Analysis of the Communist Manifesto

Topics: Karl Marx, Marxism, Socialism Pages: 2 (672 words) Published: November 21, 2012
Analysis of The Communist Manifesto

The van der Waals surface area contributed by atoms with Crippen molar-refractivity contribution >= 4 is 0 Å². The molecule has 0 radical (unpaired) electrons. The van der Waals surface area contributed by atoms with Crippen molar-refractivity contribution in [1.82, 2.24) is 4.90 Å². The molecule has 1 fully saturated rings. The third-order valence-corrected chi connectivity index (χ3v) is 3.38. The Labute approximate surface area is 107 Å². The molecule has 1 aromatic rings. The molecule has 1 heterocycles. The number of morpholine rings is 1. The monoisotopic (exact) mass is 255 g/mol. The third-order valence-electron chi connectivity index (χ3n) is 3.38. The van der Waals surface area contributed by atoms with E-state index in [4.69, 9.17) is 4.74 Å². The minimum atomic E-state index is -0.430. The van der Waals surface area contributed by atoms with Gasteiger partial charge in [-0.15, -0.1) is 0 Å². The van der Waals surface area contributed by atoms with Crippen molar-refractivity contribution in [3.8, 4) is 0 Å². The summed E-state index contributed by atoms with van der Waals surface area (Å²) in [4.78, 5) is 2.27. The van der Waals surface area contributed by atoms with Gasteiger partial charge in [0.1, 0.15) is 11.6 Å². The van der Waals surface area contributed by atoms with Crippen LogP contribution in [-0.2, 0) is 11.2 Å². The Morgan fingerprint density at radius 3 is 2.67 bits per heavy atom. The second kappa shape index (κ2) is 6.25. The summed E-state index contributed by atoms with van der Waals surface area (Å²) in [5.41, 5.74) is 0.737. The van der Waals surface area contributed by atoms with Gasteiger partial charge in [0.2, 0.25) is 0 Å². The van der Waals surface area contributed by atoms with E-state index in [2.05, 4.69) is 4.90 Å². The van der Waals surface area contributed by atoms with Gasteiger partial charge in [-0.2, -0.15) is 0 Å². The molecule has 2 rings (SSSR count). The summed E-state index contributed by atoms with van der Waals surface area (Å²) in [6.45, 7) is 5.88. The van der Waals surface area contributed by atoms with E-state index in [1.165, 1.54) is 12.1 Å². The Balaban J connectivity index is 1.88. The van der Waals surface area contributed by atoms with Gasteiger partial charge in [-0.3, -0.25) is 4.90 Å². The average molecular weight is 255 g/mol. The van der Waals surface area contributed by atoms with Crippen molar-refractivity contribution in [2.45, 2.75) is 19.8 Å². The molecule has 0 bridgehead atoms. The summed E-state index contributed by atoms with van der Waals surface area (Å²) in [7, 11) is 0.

Karl Marx and Freidrich Engles, The Communist Manifesto is an announcement of the aims of a communist organization. It has also functioned as an explanation of the ideas that form the foundation of communist and socialist philosophy. It begins with the view of history as a class struggle. With Karl Marx’s view of history class struggle, there are two classes in constant battle. First it was the master slave relationship, then follows peasant and nobility, on down to the bourgious and the proletarait. It was a struggle between the oppressed and the oppressor, the owner and the owned. One class exploited the other because their relationships were completely opposed. This would create a merchant class and a working class from the struggle between the peasant and the nobility. But Marx and Engles felt that at some point the working class would eliminate all the remaining classes. If there was only one class, there wouldn’t be a class struggle. There would no longer be a need for money, religion, nation-states and governments. Marx and Engels actually believed that they had discovered a method that could be applied in a scientific manner to the businesses of the world. It has been well over 100 years since the publication of the Communist Manifesto and there are many arguments as to why this method has never taken place and many argue over what made the plan unsuccessful. It may be that some of the assumptions for example, the labor theory of value were mistaken. Or the problem with the Marxian ideas set in the manifesto might be that Marx misunderstood which class would ultimately incorporate all the others. He was under the impression that laborers must ultimately take over the means of production and in doing so terminating the capitalist system. What he could not understand was that the means of production would become less and less expensive all the time due to efficiencies in production such as technology. He couldn’t...
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